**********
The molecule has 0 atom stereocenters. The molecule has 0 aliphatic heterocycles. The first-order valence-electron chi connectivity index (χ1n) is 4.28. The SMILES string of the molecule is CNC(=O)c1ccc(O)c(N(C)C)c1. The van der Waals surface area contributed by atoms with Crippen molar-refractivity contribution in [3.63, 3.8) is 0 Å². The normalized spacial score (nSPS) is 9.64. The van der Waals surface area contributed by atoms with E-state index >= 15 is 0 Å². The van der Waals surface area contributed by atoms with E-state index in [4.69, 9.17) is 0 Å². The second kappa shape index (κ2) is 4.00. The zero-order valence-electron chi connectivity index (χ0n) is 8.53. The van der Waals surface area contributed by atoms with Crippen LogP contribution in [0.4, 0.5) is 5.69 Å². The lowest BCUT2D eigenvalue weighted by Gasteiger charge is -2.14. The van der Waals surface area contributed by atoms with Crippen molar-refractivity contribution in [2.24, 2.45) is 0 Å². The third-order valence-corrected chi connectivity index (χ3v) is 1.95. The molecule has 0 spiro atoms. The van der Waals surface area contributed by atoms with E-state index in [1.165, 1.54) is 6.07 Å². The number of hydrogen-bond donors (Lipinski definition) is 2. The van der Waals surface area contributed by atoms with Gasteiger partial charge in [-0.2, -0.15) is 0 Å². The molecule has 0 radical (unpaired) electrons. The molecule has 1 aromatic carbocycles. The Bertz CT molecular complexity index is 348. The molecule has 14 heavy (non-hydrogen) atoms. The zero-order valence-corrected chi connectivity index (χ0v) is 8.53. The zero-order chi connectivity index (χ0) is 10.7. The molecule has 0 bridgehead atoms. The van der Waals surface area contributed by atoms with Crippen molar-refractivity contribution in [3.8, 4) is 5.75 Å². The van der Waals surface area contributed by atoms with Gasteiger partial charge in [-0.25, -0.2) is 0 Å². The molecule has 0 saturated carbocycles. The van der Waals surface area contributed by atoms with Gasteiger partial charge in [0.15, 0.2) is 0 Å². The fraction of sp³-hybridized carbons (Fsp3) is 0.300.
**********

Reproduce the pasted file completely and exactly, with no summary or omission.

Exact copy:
The molecule has 0 atom stereocenters. The molecule has 0 aliphatic heterocycles. The first-order valence-electron chi connectivity index (χ1n) is 4.28. The SMILES string of the molecule is CNC(=O)c1ccc(O)c(N(C)C)c1. The van der Waals surface area contributed by atoms with Crippen molar-refractivity contribution in [3.63, 3.8) is 0 Å². The normalized spacial score (nSPS) is 9.64. The van der Waals surface area contributed by atoms with E-state index >= 15 is 0 Å². The van der Waals surface area contributed by atoms with E-state index in [4.69, 9.17) is 0 Å². The second kappa shape index (κ2) is 4.00. The zero-order valence-electron chi connectivity index (χ0n) is 8.53. The van der Waals surface area contributed by atoms with Crippen LogP contribution in [0.4, 0.5) is 5.69 Å². The lowest BCUT2D eigenvalue weighted by Gasteiger charge is -2.14. The van der Waals surface area contributed by atoms with Crippen molar-refractivity contribution in [2.24, 2.45) is 0 Å². The third-order valence-corrected chi connectivity index (χ3v) is 1.95. The molecule has 0 spiro atoms. The van der Waals surface area contributed by atoms with E-state index in [1.165, 1.54) is 6.07 Å². The number of hydrogen-bond donors (Lipinski definition) is 2. The van der Waals surface area contributed by atoms with Gasteiger partial charge in [-0.2, -0.15) is 0 Å². The molecule has 0 radical (unpaired) electrons. The molecule has 1 aromatic carbocycles. The Bertz CT molecular complexity index is 348. The molecule has 14 heavy (non-hydrogen) atoms. The zero-order valence-corrected chi connectivity index (χ0v) is 8.53. The zero-order chi connectivity index (χ0) is 10.7. The molecule has 0 bridgehead atoms. The van der Waals surface area contributed by atoms with Crippen molar-refractivity contribution in [3.8, 4) is 5.75 Å². The van der Waals surface area contributed by atoms with Gasteiger partial charge in [-0.25, -0.2) is 0 Å². The molecule has 0 saturated carbocycles. The van der Waals surface area contributed by atoms with Gasteiger partial charge in [0.15, 0.2) is 0 Å². The fraction of sp³-hybridized carbons (Fsp3) is 0.300.